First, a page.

If she succeeds, Hitomi will be hunted for the rest of her life. If she fails, she’ll face the ultimate punishment: enslavement to the High Council, her magic slowly drained until she dies.



I enjoyed book 1 Sunbolt but took some time getting to Memories of Ash as I felt that Sunbolt was too short to feel truly complete(so I did feel a little ripped off) and I felt like a lot of time had been devoted to the characters, plot, and place the first part of the book took place in to just have the character leave all of that behind and not return to it.

Interestingly enough my husband and a friend of mine felt similarly about Sunbolt. I braved Memories of Ash first and it completely blew me away. This definitely felt like a full novel. The character is traveling through some interesting places and I get the feeling that we will eventually return to them. So the level of detail didn't feel unwarranted(plus it was a journey so it wasn't like we spent a long time on any one place). There were my two issues in Sunbolt wiped away.

We get to see how much Hitomi has grown. There's plenty of adventure and heart racing moments. I loved the traveling and meeting new people(and non-humans) and seeing new things. I loved the glimpse into a different culture as Hitomi meets some of her father's people. I'm really hoping that gets explored more in-depth in later books.

I loved how many new characters there were and the variety of loyalty and integrity that they showed. So many characters who helped out Hitomi and had various reasons for doing so--even at risk to themselves. Just a nice cast of well-rounded individuals. I loved that she got to meet backup with Kenta because he's a character that NEEDS more page time.

I liked that Hitomi is willing to risk everything to help out Stormwind. It shows a lot about her character and makes it easy to get behind her.

Overall this book is rich in characters, world building, and a unique story. You need to read Sunbolt for this to make sense but, as I told my friend and husband, Memories of Ash is even BETTER.
Find it on Goodreads
Buy it on Amazon!


1. Selkie's Song by Kimberly A. Rogers (5✯)


41748503. sy475
NA Fairytale retelling/romance

A selkie’s song can enchant a man and tame the sea . . .

Naia’s unusual love for human things led her to become the sole artisan in her clan. But when this passion leads to her abduction, she loses more than contact with the sea when her pelt is taken. Unable to shift forms or return to the sea without it, she knows she will die if she cannot recover the pelt soon. Cut off from her family, Naia must appease the human king while persuading his lovesick son to honor past arrangements.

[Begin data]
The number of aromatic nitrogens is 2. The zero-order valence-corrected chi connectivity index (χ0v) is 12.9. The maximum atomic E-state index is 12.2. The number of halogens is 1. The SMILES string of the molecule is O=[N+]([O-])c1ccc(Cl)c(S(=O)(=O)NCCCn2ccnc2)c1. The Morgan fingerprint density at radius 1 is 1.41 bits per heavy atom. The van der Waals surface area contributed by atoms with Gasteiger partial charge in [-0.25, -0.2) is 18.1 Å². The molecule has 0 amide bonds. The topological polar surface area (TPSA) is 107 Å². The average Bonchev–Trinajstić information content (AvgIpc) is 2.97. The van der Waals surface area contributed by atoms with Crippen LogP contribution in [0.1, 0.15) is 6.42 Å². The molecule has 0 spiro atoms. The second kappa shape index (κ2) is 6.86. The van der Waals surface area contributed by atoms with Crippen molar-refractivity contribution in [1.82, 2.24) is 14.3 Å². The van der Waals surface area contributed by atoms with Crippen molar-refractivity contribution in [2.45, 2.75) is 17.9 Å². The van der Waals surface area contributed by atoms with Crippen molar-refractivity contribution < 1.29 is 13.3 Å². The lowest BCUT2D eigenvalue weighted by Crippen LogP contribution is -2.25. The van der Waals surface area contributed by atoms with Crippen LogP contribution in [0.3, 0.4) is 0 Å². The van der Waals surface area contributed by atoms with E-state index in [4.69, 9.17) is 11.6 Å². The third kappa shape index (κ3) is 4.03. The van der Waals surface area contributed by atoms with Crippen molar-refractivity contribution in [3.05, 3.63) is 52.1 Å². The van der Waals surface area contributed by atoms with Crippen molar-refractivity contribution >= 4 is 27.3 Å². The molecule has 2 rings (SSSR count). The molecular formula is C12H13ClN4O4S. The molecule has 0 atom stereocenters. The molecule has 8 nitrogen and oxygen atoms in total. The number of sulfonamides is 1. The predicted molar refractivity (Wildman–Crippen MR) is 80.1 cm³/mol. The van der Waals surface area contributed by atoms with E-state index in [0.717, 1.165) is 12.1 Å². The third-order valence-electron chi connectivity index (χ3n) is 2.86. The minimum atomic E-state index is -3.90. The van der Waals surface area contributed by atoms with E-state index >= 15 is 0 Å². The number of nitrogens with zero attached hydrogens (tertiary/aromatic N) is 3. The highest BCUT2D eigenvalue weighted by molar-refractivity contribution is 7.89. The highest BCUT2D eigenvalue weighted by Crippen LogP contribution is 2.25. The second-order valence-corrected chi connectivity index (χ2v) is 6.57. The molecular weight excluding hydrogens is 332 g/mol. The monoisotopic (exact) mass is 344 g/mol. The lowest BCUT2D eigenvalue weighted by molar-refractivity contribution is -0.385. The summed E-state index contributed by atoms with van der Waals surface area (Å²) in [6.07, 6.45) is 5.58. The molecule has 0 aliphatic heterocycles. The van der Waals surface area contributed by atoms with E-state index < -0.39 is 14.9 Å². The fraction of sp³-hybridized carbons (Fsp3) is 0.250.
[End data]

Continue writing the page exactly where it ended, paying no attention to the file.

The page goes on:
Malik has loved and lost before, an experience leading him to shy away from love. When Naia is stranded, however, he risks everything to find her. Together they uncover a plot that would sweep up humans and selkies alike in a war that would destroy the Five Kingdoms and possibly all of Sonera.

When the enemy acts, can they save sea and land . . . and each other?


Hands down my all time favorite retelling of The Little Mermaid. A little crazy that it's also the second selkie version I've come across and it happened to be in the same year.

A few chapters in I actually got misty-eyed because I was like THIS IS GOING TO BE GOOD and it's been so long since a romance plot hit me in the feels that knowing I was going to get a good one was like *sniff sniff* it's been too long.

I mean the mermaid character(who is a selkie) has this garden underwater(it's not actually underwater. They live in air pocket houses in the rocks and her roof is actually part of some rocks that poke above the waves and they have tiny holes for sunlight to come in.) where she raises land plants for no other reason than she loves them. She's seen as odd and the misfit because of how she looks and what she does for a hobby.

And this selkie leader--he is freaking tracking down flowers that are really beautiful and exotic and transporting them in cases underwater to bring to her for her garden.

And she has nooooo idea and I was like, "I'm not crying you are!!!" because it was so darn sweet how he was just doing something for her like that. That's romance peoples. He figured out what she liked, what she was passionate about and he showed interest. He wasn't going, "ermagosh you're so hawt and we just met and you're hawt so I like you." No, he actually has gotten to know this woman and her family. He's learned what interests her and he's going out of his way no matter how busy he is and get her something she likes even if she's totally oblivious.

Every problem I've ever had with the original and the numerous retellings was dealt with for the FIRST time. It makes me so happy that someone else doesn't like the same things and fixed them! And put in a super sweet romance that I could actually get behind.

I have to say though that the prince was so well done that I wanted to strangle him. He needed to die a slow and horrible death. I didn't warm up to him at all and I can't imagine how Naia managed to not drown him.

Find it on Goodreads!
Buy it on Amazon or FREE on KU!